Africa.com was granted an exclusive interview with Nigerian business mogul and Transnational Corporation Nigeria (Transcorp) Chairman Tony Elumelu within hours of his having signed a major deal with General Electric (GE) to bring infrastructure to Nigeria. We started by asking Mr Elumelu how he was able to snag this mega deal.
The two companies have been in talks for some time now. Both with the same aim to drive infrastructural development in Nigeria. It was a “meeting of like-minds” says Elumelu. The signing of an agreement on January 30 is what the business leader calls the start of realizing a dream. On that day, GE’s global chairman Jeffrey Immelt said they chose to partner with Transcorp because “it is an African company with an investment philosophy that will drive change here and in the rest of Africa.”
Transcorp’s involvement really began in September last year, after the company beat two other bidders in a multi-million dollar deal for Ughelli Power Plant. Located in Nigeria’s Delta State, the facility was one of six state power plants offered to private investors by the Nigerian government. Elumelu says they saw the opportunity, and took it. And he’s clear about their goals. “We make money from it, but more than the money we make, it’s about creating an economic platform”.
If you’ve ever heard the term “Africapitalist”, know that it’s a term coined by Tony Elumelu to describe an economic philosophy based on the private sectors commitment to transformation on the continent. We asked Emumelu how that philosophy, which prescribes to a “for African, by Africans” ideal fits in with the partnership with American multinational General Electric. “We’re using their expertise to further our commitment to creating economic prosperity and social wealth. What we are doing is partnering”. It’s about making long-term investments he tells us. It’s something he stresses numerous times. That commitment, he says, is to improve the standard of living of Nigerians. The best way to do it? To work together. “We are approaching investors outside the continent that can help us make it happen”. GE has long since invested in the country, and continent (including Angola, Ghana, Kenya and South Africa), in a variety of sectors and have again confirmed their commitment to facilitate the generation of 10 000mw of additional power in Nigeria over the next decade.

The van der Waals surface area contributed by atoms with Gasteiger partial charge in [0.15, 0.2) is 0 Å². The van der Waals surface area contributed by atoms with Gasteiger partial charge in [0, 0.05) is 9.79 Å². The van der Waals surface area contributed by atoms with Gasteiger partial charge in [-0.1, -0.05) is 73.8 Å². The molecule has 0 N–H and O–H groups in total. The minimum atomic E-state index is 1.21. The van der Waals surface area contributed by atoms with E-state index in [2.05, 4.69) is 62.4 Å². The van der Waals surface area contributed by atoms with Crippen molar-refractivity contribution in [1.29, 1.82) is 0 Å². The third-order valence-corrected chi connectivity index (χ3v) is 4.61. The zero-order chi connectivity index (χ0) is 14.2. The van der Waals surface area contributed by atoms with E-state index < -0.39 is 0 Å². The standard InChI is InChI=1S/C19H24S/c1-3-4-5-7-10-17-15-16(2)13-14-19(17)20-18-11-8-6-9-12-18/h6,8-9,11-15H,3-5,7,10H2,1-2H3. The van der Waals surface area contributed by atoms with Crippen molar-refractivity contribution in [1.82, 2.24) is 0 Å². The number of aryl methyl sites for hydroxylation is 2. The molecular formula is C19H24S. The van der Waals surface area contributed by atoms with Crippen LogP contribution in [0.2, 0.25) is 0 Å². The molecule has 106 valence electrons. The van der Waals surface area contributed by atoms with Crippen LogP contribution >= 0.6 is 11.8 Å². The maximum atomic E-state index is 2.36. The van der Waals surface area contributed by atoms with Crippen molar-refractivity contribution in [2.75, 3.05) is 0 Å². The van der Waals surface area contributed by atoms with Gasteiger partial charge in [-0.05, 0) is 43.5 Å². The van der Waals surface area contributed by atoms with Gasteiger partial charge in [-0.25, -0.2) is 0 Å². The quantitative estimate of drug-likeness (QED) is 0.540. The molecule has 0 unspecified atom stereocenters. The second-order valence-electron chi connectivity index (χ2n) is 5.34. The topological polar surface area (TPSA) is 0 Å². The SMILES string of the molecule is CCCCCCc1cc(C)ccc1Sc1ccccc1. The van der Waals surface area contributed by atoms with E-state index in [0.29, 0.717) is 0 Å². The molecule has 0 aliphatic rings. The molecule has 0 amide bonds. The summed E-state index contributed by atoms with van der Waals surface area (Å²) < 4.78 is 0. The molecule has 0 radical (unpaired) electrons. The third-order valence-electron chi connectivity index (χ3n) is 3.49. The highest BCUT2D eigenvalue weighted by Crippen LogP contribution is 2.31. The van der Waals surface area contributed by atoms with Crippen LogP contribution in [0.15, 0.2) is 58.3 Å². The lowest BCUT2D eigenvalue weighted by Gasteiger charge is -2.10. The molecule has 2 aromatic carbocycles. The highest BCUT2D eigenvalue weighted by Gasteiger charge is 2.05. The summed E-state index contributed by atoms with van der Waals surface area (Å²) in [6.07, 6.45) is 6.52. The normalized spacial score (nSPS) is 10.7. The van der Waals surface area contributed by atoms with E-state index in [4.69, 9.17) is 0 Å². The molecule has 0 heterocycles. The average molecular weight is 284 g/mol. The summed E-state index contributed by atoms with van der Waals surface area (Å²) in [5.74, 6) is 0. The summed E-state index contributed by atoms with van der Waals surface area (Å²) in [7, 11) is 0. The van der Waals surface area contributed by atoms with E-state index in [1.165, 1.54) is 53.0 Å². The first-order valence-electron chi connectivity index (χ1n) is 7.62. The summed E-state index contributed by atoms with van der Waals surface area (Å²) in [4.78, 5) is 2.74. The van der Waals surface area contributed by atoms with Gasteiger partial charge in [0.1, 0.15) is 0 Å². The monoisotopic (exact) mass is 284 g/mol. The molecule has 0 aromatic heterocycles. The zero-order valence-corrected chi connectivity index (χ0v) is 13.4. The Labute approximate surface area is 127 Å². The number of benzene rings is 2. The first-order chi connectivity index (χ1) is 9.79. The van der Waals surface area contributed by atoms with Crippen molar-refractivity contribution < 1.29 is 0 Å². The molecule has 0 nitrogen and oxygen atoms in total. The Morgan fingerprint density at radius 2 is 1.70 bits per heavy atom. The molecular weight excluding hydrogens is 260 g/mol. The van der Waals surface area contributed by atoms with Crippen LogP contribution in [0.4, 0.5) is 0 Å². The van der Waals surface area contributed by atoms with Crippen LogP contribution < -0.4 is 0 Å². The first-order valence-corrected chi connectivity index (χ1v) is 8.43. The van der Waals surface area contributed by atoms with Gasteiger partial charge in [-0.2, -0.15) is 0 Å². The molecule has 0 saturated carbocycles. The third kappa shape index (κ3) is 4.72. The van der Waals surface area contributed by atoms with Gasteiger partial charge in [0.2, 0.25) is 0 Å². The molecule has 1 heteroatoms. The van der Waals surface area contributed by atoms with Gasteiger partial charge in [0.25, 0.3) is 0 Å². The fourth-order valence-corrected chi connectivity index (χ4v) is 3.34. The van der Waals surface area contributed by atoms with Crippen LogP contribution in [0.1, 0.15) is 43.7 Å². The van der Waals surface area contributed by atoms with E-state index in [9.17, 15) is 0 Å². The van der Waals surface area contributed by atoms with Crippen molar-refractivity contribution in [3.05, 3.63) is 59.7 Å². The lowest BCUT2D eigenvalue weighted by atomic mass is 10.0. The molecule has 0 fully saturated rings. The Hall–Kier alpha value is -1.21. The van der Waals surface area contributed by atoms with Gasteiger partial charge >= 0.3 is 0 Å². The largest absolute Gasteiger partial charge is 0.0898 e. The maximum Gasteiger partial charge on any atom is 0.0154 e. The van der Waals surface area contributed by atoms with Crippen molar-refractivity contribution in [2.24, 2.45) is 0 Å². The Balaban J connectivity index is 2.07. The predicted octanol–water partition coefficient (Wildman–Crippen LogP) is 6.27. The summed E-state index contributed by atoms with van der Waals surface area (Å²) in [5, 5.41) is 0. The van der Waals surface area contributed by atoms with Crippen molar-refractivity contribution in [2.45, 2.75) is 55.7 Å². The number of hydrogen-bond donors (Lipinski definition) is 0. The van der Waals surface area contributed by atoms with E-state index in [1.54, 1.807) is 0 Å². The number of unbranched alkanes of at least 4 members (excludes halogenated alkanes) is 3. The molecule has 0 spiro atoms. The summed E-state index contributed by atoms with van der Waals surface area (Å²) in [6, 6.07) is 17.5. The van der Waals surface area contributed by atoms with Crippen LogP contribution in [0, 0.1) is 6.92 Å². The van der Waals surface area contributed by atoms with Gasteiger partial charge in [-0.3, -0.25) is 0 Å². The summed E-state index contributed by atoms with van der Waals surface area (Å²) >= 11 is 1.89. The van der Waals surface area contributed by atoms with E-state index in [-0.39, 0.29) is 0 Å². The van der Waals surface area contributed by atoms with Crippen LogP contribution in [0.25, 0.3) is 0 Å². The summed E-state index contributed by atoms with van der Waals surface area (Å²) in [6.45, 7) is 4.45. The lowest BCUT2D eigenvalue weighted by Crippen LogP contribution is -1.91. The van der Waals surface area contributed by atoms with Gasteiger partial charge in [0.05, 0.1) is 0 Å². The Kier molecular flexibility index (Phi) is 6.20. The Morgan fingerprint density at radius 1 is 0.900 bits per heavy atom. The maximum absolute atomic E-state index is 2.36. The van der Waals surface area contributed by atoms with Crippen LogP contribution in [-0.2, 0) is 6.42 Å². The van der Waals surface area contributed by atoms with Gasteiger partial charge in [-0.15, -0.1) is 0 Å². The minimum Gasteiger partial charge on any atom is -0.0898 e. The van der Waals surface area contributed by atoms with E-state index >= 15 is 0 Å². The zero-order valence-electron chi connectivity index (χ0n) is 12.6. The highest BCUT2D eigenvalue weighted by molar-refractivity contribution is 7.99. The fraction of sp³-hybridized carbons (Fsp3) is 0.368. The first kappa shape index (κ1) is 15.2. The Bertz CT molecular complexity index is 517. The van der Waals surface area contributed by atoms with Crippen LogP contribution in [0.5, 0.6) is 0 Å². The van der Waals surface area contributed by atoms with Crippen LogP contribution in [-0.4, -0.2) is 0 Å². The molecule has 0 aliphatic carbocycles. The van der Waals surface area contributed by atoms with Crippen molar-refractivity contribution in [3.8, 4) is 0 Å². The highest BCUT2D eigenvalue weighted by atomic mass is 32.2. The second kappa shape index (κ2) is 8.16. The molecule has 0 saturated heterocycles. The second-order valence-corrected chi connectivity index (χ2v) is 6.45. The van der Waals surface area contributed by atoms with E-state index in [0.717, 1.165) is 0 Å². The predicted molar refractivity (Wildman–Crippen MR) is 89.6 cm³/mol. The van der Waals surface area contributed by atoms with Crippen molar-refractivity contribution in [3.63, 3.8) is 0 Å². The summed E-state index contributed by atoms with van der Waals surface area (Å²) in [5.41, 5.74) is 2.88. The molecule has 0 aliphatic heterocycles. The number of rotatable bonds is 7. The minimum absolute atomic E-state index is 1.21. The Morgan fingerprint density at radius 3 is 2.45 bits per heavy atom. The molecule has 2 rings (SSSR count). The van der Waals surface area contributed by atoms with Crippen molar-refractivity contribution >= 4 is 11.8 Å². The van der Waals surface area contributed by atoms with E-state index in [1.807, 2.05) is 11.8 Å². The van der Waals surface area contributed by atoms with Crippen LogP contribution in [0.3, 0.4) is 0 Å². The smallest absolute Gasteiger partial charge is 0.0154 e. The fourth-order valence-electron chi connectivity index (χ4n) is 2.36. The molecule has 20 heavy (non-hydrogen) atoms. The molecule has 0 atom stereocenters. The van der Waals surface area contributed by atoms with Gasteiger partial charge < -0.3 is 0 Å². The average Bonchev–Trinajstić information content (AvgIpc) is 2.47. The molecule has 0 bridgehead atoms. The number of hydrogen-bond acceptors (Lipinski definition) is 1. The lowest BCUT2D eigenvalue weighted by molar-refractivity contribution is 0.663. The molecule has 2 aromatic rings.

Elumelu is realistic about the hard work that lays ahead.The Ughelli thermal power generating plant, has a capacity of 972 megawatts (mw), but is currently only producing around 330mw. The agreement, he says, will see the facility produce at least 1200mw in coming years, a much-need boost for the country’s power output. “Nigeria has been retarded on economic growth because of lack of power”, says Elumelu.“(This deal) is a wonderful opportunity that will make a significant impact in the lives of Nigerians”.
While adamant about the role of the private sector in the country’s development, Elumelu – a trained economist who began his banking career nearly three decades ago – is mindful of the important role the Nigerian government has to play in order for initiatives to be successful. They’ve already begun taking the necessary steps. In May 2010, the Presidential Action Committee on Power (PACP) was set up, and a month later, the Presidential Task Force on Power (PTFP) was established. A report by the Task Force revealed that Nigerians are among the most deprived of grid-based electricity in the world, with a per capita consumption that is far lower than many other African countries. The reasons are plenty – from bureaucracy, to limited investment in new infrastructure and failing to maintain the old. The impact has been far-reaching.
Nigeria’s current electricity supply sits at around 4 000mw, insufficient for a population estimated at 170 million people. It’s also unreliable, with power outages a regular occurrence in this west African country. This deal then, couldn’t have come any sooner. Nor Transcorp’s plans to invest in relaunching a sustainable railway service. “We don’t have a modern transportation system that can move people. We are looking at ways to change that”, says Elumelu”.
The Commander of the Order of Nigeria (CON) honoree wouldn’t give a timeline on those plans. Government, he says, will need to ensure the right environment to enable the rail to become commercially viable. “We’re focusing on power first, then transport”. Early days it may be, but it’s a promising prospect for the continent’s most populous country that’s in desperate need of keeping up with growing demand in order to keep its development goals on track.